your code and THAT needs XCode and the iphone connection.

    I have ported and worked in a QT port to the iphone, and I
    worked exclusively with the make environment of QT and their
    source code using the command line in my Mac.

    Since I was producing a library, I just included the library
    into the user interface of my app. The library could be
    debugged using the XCode debugger (that is actually just
    a hacked version of gdb by Apple).

    Having a Mac is not that of a big deal: a "mini" mac starts at around
    600 euros in the apple store, not a big deal. And, I am very happy with
    it:

    I have come to the best Unix that I know of: nice, good looking,
    easy to use, everything works, powerful, etc :) It is a
    nice change after all those years under windows.

    This closed environment is a god thing in many ways since there are less
    security problems: virus writers have MORE problems than with the
    android platform that is so open that viruses are present in many
    applications in their store.

    Anyway all I say here is my personal opinion of course, and I like
    Apple, be warned.

    jacob
    jacob navia, Jan 9, 2012
    #9
  10. ArifulHossain tuhin

    ec429 Guest

    On 09/01/12 13:27, Nick Keighley wrote:
    > On Jan 9, 1:11 pm, ec429<> wrote:
    >
    >> Then again, if iPhone is as painfully locked down as jacob suggests, it
    >> might be better to just not support it - a platform that closed is not
    >> going to thrive anyway.

    >
    > hence Apples current poor performance...

    I'm not sure if this is sarcasm or not, but on the off-chance that it
    is, /me points at esr.ibiblio.org
    And yes, I am a terrible ESR fanboi.
    -e
    --
    'sane', adj.: see 'unimaginative'
    on the web - http://jttlov.no-ip.org
    ec429, Jan 9, 2012
    #10
  11. jacob navia <> writes:

    > Le 09/01/12 14:11, ec429 a écrit :
    >> Then again, if iPhone is as painfully locked down as jacob suggests, it
    >> might be better to just not support it

    <snip>
    > This closed environment is a god thing


    Some typos just get to the heart of the matter in a way that no other
    writing can.

    --
    Ben.
    Ben Bacarisse, Jan 9, 2012
    #11
  12. > Strictly follow POSIX and the C99 standard. Avoid using
    > compiler-specific extensions. Don't rely on the sizes of integer types;
    > if you need an N-bit int, use intN_t. If you need, for instance,
    > strndup, have some #ifdef-ed code that provides a replacement if it's
    > not present in the standard library. Hand-make a configure script that
    > tests for the things you need (by compiling and running tiny C programs)
    > and outputs that information into a file that gets included by your
    > Makefile (and defines some variable to hold some -D macro definitions
    > for the cpp). Hand-roll your makefile too, using implicit rules (%, $<
    > and $@ are your friends), but if some targets don't support GNU make,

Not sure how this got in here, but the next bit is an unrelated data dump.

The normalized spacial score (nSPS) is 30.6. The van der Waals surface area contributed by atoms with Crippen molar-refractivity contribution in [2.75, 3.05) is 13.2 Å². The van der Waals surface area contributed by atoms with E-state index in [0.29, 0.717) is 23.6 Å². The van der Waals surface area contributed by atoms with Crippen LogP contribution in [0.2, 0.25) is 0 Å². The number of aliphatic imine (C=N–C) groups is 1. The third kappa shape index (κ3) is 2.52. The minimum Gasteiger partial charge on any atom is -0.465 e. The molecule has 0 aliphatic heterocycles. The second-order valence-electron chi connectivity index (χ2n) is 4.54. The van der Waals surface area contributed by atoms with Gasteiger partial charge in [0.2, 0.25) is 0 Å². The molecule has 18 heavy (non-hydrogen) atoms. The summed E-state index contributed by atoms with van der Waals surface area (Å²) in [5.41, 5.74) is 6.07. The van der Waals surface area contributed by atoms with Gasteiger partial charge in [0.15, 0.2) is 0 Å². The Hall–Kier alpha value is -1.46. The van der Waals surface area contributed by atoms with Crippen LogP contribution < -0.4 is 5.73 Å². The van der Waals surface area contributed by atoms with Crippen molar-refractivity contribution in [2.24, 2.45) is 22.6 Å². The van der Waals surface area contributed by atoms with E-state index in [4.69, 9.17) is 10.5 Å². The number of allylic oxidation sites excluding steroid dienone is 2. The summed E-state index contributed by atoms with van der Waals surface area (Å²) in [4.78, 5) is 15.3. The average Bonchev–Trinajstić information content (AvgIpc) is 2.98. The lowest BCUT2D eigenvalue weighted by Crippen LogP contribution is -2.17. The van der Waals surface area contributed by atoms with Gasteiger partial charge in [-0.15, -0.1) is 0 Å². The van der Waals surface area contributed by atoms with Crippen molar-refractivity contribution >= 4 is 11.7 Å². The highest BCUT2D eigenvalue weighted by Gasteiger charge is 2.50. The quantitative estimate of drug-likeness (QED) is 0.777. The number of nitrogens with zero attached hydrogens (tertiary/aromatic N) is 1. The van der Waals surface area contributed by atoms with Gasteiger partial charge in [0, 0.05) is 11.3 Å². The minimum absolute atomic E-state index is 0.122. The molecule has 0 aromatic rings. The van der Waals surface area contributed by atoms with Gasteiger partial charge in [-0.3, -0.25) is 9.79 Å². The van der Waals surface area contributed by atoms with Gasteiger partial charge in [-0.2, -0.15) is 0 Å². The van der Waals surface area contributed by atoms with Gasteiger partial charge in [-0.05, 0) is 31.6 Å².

> you may need to write a tool to generate an explicit makefile from your
    > implicit rules (such a tool would be easier to write in, say, perl, than
    > in C).
    >

    I'm also a supporter of hand written makefiles too. I will try to do that with the project.
    > Making software portable to Symbian is difficult, a losing game, and
    > probably not worthwhile (Symbian will probably be dead soon anyway).
    > There exists "P.I.P.S Is Posix on Symbian" which may help, but according
    > to Wiki it lacks signals and asynch IO.
    > A reference implementation of RFCs probably does not need to be portable
    > to Symbian in any case; my suggestion would be that a Symbian
    > implementation should be a separate project. It is (so I gather) so
    > different to POSIX-like systems that the gyrations needed to make the
    > same code run on both platforms would impede the readability of the code
    > (which is important for reference imps).
    >

    Symbian portability is still a second thought. There is a huge user base ofsymbian devices in asian countries, So management is trying to push it down our throats. :)
    > On the more general note of avoiding Autotools, I would note that all my
    > open-source projects (there are several) use hand-written Makefiles,
    > none has a configure script, and I have yet to encounter anything more
    > severe than a few #ifdef WINDOWS to handle cross-compilation to that
    > platform (and separate make rules for Windows targets). With a
    > cross-compiling gcc, even Cygwin is not necessary (although it would be
    > if you wanted to /compile/ on Windows).
    >

    Thats what i'm looking for. Is it possible to give links of the projects you have worked on. I'm trying to learn the art of writing makefiles myself. Most of the opensource projects i have come across uses autotools. So some example of hand written makefiles will be very handy.
    > -e
    > --
    > 'sane', adj.: see 'unimaginative'
    > on the web - http://jttlov.no-ip.org

    Thanks for the heads up.
    ArifulHossain tuhin, Jan 9, 2012
    #12
  13. ArifulHossain tuhin

    Eric Sosman Guest

    On 1/9/2012 7:23 AM, Rui Maciel wrote:
    > ArifulHossain tuhin wrote:
    >
    >> I absolutely hate gnu autotools. If we can avoid it, it will be less pain
    >> in the back.